When Sespe was founded in 2010, our motto was “Weed for the People”; it was quite fitting in the context of our humble beginnings, operating out of the CEO’s kitchen. It had a bit of a defiant feel to it, almost a battle cry, also appropriate to the atmosphere of the time. Our mission then was to bring safe access to the people of Ventura County, a hostile environment where their needs had been ignored, put off, or outright refused since cannabis first came to California. In those early days the powers that be were still overwhelmingly opposed to our efforts, and we needed to channel our inner revolutionary to get where we are today.
Throughout the years, our mission has not changed; however it has grown, as we have, into a more actualized version of our best selves. Over time, laws and public opinion have shifted, and we have moved beyond the hostility and defiance of the past. Today, when we provide safe access, we do so from a warm, boutique setting with the blessings of our host city and the support of our wonderful vendors, whose offerings are far too refined to be dismissed as merely weed. Cannabis for the populace, perhaps?
The M Word
On occasion, we may still jokingly refer to the reefer as “weed” but we have always avoided calling it marijuana, for far more serious reasons. In 2015, when the State of California issued its first comprehensive regulatory framework for the industry, it was entitled the Medical Marijuana Regulation and Safety Act (MMRSA). In June 2016, SB 837 was introduced to “among other things, change the name of the Medical Marijuana Regulation and Safety Act, the Bureau of Medical Marijuana Regulation, and the Medical Marijuana Regulation and Safety Act Fund to the Medical Cannabis Regulation and Safety Act, the Bureau of Medical Cannabis Regulation, and the Medical Cannabis Regulation and Safety Act Fund, and … change [all] references to medical marijuana or marijuana to medical cannabis or cannabis, respectively.” What might sound like a bureaucratic technicality was actually a huge step forward, away from the regrettable racist origins of prohibition.
The propagandists of nearly a century ago chose the exotic-sounding term marijuana (with the spelling alternating between marijuana and marihuana to emphasize its foreign pronunciation) to appeal to the xenophobia that accompanied the surge of immigrants from south of the border during the Mexican Revolution, and to distance it from the commonly known medical substance cannabis, which people were accustomed to seeing in the curative elixirs and tonics of the time. The architect of cannabis prohibition, Harry Anslinger, was an avowed racist who stoked fears of miscegenation with his over-the-top rhetoric: “There are 100,000 total marijuana smokers in the US, and most are Negroes, Hispanics, Filipinos and entertainers. Their Satanic music, jazz and swing result from marijuana use. This marijuana causes white women to seek sexual relations with Negroes, entertainers and any others.” We have made progress since that shameful chapter in our history, but it is important to note that we have not yet put the racism of prohibition behind us. For example, while Alaska’s legalization reduced arrest rates dramatically, blacks are still ten times more likely to be arrested than whites, in spite of having similar rates of cannabis use. For over ten thousand years, every major civilization has has used cannabis; it should unite us, not divide us.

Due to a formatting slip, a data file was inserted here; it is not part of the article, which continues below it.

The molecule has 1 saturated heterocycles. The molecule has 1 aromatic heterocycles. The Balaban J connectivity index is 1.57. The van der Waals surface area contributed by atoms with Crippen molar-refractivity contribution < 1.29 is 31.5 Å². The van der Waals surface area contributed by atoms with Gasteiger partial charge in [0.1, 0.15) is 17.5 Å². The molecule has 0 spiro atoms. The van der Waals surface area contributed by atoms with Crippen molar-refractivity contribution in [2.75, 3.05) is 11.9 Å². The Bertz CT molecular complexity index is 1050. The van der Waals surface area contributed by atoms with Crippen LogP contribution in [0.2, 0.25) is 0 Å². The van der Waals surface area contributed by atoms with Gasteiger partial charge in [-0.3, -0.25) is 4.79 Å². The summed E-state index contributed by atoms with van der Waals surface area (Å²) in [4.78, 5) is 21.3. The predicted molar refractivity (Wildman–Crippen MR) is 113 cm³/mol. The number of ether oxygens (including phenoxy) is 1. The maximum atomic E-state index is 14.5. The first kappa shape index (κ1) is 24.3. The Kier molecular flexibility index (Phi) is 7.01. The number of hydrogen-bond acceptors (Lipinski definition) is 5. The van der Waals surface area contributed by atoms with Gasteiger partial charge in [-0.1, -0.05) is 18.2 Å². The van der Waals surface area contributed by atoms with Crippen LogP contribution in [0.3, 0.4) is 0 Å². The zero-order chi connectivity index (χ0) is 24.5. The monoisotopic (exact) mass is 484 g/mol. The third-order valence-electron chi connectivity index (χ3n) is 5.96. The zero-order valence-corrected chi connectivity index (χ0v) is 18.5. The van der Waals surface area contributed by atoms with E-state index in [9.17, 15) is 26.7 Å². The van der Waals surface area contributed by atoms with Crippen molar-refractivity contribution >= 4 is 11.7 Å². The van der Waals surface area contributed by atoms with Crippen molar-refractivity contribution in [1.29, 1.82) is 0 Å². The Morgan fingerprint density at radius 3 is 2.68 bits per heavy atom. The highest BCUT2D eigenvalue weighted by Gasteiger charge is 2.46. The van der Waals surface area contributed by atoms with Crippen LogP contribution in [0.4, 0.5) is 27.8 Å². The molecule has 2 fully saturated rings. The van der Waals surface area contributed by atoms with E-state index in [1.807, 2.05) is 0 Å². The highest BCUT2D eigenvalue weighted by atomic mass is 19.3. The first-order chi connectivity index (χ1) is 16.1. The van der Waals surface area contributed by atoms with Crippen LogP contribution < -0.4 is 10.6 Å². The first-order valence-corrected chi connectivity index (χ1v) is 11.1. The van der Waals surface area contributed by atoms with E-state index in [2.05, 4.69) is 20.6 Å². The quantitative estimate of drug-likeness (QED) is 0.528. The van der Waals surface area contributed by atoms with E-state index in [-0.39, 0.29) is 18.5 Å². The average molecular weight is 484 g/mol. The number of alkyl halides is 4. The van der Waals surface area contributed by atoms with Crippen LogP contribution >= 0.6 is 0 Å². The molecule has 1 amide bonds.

Cannabis culture will always have a rich and imaginative array of colloquialisms to describe its favorite plant, but there is never a reason for marijuana to be among them. Even if we were to eliminate the racial disparities in prohibitionist policing today, the m word is still something we should put behind us once and for all.